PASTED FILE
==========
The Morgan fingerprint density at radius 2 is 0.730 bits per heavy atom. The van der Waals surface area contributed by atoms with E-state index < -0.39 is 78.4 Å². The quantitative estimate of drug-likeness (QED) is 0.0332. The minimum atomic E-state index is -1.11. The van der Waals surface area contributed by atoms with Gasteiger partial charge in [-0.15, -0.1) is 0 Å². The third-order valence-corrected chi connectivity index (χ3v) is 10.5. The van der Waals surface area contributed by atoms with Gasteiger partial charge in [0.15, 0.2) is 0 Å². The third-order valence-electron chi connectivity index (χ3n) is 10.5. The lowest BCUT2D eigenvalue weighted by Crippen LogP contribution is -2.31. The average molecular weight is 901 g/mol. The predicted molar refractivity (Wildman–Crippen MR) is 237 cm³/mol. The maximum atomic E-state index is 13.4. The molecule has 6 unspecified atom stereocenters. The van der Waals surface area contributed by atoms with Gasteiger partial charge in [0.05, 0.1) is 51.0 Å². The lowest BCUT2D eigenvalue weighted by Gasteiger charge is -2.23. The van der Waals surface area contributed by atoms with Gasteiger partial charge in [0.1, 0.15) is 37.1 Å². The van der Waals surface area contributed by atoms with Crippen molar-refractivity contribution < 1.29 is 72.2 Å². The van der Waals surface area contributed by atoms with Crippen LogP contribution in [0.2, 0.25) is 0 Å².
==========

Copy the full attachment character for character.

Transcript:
The Morgan fingerprint density at radius 2 is 0.730 bits per heavy atom. The van der Waals surface area contributed by atoms with E-state index < -0.39 is 78.4 Å². The quantitative estimate of drug-likeness (QED) is 0.0332. The minimum atomic E-state index is -1.11. The van der Waals surface area contributed by atoms with Gasteiger partial charge in [-0.15, -0.1) is 0 Å². The third-order valence-corrected chi connectivity index (χ3v) is 10.5. The van der Waals surface area contributed by atoms with Gasteiger partial charge in [0.15, 0.2) is 0 Å². The third-order valence-electron chi connectivity index (χ3n) is 10.5. The lowest BCUT2D eigenvalue weighted by Crippen LogP contribution is -2.31. The average molecular weight is 901 g/mol. The predicted molar refractivity (Wildman–Crippen MR) is 237 cm³/mol. The maximum atomic E-state index is 13.4. The molecule has 6 unspecified atom stereocenters. The van der Waals surface area contributed by atoms with Gasteiger partial charge in [0.05, 0.1) is 51.0 Å². The lowest BCUT2D eigenvalue weighted by Gasteiger charge is -2.23. The van der Waals surface area contributed by atoms with Gasteiger partial charge in [0.1, 0.15) is 37.1 Å². The van der Waals surface area contributed by atoms with Crippen molar-refractivity contribution < 1.29 is 72.2 Å². The van der Waals surface area contributed by atoms with Crippen LogP contribution in [0.2, 0.25) is 0 Å².